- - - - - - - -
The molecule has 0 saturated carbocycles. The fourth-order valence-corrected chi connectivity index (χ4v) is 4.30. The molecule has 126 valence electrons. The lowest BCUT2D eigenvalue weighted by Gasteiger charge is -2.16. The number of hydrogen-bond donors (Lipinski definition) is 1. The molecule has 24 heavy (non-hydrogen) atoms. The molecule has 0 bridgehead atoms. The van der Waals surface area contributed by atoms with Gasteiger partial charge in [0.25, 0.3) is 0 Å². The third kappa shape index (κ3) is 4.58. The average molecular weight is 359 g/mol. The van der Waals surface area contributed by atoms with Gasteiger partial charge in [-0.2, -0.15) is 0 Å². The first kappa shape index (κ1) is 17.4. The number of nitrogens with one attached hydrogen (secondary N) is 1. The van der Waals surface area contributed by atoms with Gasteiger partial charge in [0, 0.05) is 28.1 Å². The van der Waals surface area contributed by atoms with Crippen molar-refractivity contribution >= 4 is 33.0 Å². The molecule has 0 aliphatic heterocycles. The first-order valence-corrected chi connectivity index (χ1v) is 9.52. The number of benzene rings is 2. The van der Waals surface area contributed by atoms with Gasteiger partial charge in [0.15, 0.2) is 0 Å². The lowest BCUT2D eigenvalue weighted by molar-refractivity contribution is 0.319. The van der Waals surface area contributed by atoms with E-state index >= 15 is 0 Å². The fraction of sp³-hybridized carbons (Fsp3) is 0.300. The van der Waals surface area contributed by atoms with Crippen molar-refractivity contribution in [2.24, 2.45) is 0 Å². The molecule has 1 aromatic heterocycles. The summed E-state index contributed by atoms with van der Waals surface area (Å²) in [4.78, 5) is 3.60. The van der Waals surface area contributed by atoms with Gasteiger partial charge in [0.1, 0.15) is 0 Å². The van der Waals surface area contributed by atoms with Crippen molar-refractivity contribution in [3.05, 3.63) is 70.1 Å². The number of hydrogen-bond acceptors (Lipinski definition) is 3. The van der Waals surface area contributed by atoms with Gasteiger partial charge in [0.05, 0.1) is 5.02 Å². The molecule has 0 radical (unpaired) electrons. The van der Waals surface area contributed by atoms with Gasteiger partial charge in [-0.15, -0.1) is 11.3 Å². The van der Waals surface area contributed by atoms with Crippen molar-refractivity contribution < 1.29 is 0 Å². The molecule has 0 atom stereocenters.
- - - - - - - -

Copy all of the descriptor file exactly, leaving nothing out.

The molecule has 0 saturated carbocycles. The fourth-order valence-corrected chi connectivity index (χ4v) is 4.30. The molecule has 126 valence electrons. The lowest BCUT2D eigenvalue weighted by Gasteiger charge is -2.16. The number of hydrogen-bond donors (Lipinski definition) is 1. The molecule has 24 heavy (non-hydrogen) atoms. The molecule has 0 bridgehead atoms. The van der Waals surface area contributed by atoms with Gasteiger partial charge in [0.25, 0.3) is 0 Å². The third kappa shape index (κ3) is 4.58. The average molecular weight is 359 g/mol. The van der Waals surface area contributed by atoms with Gasteiger partial charge in [-0.2, -0.15) is 0 Å². The first kappa shape index (κ1) is 17.4. The number of nitrogens with one attached hydrogen (secondary N) is 1. The van der Waals surface area contributed by atoms with Gasteiger partial charge in [0, 0.05) is 28.1 Å². The van der Waals surface area contributed by atoms with Crippen molar-refractivity contribution >= 4 is 33.0 Å². The molecule has 0 aliphatic heterocycles. The first-order valence-corrected chi connectivity index (χ1v) is 9.52. The number of benzene rings is 2. The van der Waals surface area contributed by atoms with Gasteiger partial charge in [0.15, 0.2) is 0 Å². The lowest BCUT2D eigenvalue weighted by molar-refractivity contribution is 0.319. The van der Waals surface area contributed by atoms with E-state index >= 15 is 0 Å². The fraction of sp³-hybridized carbons (Fsp3) is 0.300. The van der Waals surface area contributed by atoms with Crippen molar-refractivity contribution in [2.24, 2.45) is 0 Å². The molecule has 1 aromatic heterocycles. The summed E-state index contributed by atoms with van der Waals surface area (Å²) in [4.78, 5) is 3.60. The van der Waals surface area contributed by atoms with Gasteiger partial charge in [0.1, 0.15) is 0 Å². The van der Waals surface area contributed by atoms with Crippen molar-refractivity contribution in [3.05, 3.63) is 70.1 Å². The number of hydrogen-bond acceptors (Lipinski definition) is 3. The van der Waals surface area contributed by atoms with Gasteiger partial charge in [0.05, 0.1) is 5.02 Å². The molecule has 0 radical (unpaired) electrons. The van der Waals surface area contributed by atoms with Gasteiger partial charge in [-0.15, -0.1) is 11.3 Å². The van der Waals surface area contributed by atoms with Crippen molar-refractivity contribution < 1.29 is 0 Å². The molecule has 0 atom stereocenters.